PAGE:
What Causes Myeloma?

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  • Written By: Jami Yontz
  • Edited By: Allegra J. Lingo
  • Last Modified Date: 07 April 2019
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Myeloma is a form of plasma cell cancer that has no known cause. The disease begins when a plasma cell, a type of white blood cell in bone marrow tissue, begins reproducing abnormal cells. These cells travel throughout the body, reproducing and infiltrating other sites made of bone marrow. Abnormal cells also cause plasma to multiply in higher numbers than is normal, causing additional damage to the body. This disease is also known as multiple myeloma because of its cell multiplying characteristic.

Studies have shown that people with genetic plasma cell abnormalities may be more likely to develop the disease because most myeloma cells lack chromosome 13. Scientists have also linked the disease to an abnormality in dendritic cells, which can cause an overproduction of the hormone that causes plasma cells to develop. Men, people over the age of 65, those of African American descent, and people who are overweight are more likely to be diagnosed with the condition. Patients with monoclonal gammopathy of undertermined significance (MGUS), a plasma cell disorder, also have a higher chance of developing this disease.

Myeloma symptoms usually present themselves in the form of other complications or conditions. Early onset osteoporosis or severe bone pain is a symptom of the condition. The disease can cause fatigue, weight loss, and frequent infections. An increase in calcium in the blood from the production of these cells causes a person to urinate more often than usual and to be constantly thirsty.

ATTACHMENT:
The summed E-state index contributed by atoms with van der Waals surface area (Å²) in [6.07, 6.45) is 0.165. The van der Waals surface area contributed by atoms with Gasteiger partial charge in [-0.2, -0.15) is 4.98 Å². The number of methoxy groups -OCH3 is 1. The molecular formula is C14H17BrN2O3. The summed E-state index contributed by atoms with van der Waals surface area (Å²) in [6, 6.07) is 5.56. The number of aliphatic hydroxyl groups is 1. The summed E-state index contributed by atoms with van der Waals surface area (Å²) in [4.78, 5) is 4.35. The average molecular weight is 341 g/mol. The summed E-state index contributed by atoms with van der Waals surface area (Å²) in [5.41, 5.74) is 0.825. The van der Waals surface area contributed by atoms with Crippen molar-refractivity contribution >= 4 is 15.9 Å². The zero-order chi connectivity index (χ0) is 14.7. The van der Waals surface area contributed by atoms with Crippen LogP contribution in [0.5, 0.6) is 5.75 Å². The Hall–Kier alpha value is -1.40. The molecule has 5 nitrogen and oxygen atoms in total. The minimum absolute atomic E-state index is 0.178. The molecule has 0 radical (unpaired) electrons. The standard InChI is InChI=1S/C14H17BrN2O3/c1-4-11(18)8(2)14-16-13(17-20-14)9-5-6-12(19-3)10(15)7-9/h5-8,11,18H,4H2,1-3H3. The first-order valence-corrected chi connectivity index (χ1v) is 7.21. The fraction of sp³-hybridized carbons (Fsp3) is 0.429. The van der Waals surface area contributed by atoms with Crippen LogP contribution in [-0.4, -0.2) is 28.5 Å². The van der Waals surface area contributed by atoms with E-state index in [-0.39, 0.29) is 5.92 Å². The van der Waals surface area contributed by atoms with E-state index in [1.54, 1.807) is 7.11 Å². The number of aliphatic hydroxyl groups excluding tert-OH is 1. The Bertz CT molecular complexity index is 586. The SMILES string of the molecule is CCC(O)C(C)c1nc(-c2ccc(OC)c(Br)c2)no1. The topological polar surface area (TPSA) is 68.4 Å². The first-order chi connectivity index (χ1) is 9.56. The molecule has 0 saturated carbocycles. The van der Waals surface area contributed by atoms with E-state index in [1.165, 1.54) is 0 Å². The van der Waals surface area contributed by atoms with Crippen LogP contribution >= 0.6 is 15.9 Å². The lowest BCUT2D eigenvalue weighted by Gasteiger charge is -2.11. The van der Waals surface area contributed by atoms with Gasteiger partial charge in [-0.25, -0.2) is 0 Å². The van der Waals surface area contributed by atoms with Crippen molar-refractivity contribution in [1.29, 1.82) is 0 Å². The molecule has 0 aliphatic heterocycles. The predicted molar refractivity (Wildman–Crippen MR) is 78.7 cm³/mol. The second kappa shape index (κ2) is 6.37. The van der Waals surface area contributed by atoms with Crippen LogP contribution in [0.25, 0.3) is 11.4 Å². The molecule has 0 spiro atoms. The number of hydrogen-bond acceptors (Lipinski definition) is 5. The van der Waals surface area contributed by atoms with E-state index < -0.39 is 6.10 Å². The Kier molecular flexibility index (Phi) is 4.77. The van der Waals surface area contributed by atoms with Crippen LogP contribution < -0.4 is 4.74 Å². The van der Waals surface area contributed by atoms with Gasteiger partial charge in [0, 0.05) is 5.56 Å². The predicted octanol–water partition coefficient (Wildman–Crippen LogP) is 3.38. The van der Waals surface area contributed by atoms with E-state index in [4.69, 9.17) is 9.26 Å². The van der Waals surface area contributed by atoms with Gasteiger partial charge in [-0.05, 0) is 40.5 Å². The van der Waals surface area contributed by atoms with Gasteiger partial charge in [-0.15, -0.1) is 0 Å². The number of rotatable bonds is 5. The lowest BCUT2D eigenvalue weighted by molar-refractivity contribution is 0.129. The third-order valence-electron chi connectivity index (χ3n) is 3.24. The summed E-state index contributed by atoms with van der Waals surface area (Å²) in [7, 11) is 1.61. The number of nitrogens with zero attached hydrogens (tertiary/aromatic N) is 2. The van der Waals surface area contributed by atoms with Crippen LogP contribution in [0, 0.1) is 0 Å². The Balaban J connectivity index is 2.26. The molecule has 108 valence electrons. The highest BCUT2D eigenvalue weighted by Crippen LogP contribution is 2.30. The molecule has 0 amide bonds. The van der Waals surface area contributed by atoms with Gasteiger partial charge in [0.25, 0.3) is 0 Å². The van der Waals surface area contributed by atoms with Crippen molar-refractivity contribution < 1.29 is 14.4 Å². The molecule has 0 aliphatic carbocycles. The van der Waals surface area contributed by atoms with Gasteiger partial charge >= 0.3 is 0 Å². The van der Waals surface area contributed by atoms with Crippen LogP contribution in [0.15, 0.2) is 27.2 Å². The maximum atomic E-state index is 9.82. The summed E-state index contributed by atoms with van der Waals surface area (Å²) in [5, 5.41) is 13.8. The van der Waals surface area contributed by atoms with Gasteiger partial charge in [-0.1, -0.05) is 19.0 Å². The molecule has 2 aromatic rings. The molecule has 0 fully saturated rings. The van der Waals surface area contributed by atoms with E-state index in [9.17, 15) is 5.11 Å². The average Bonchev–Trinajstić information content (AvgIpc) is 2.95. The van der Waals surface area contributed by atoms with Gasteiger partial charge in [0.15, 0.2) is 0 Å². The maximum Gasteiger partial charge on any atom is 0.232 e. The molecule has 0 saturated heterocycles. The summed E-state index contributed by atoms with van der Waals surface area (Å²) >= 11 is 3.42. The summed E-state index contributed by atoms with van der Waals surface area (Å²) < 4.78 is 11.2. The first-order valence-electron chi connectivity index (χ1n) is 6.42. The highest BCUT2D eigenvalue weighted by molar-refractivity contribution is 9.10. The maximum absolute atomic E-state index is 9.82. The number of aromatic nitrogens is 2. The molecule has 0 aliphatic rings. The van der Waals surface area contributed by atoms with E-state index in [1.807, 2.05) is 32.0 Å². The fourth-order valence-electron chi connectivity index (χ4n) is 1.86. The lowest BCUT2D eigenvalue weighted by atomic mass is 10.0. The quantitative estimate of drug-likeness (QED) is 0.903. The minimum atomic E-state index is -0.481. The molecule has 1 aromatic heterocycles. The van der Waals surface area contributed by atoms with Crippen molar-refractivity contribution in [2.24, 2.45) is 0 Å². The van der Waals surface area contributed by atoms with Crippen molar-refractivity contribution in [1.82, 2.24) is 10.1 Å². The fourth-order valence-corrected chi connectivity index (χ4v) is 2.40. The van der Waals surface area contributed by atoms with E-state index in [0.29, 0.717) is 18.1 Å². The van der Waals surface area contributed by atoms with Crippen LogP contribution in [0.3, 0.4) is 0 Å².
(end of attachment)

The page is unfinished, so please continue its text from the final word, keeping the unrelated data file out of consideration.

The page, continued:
Mutliple myeloma is usually suspected after a normal blood or urine test shows high levels of protein, Lactate dehydrogenase (LDH), calcium, or creatine. A serum protein electrophoresis test is usually completed to measure the levels of monoclonal (M) proteins in the blood. Urine tests will be completed to measure the amount of protein being produced by the cells in the kidneys, and additional blood tests should be performed to detect the levels of beta-2-microglobulin, albumin, and uric acid. Additional x-rays or a bone marrow biopsy will be completed to provide conclusive evidence of the disease and to determine the extent of the cancer throughout the body.

If a diagnosis of myeloma is confirmed there are various treatment options available, but there is no cure for the condition. Various medications are administered in an attempt to kill the cancer cells. Radiation therapy and bone marrow transplantation are also options for those with multiple myeloma. A physician will continue to monitor the person for complications of the disease that can occur as the cancer progresses. Infections, kidney damage, and anemia are common problems that occur as a result of the multiplying cancerous myeloma cells.



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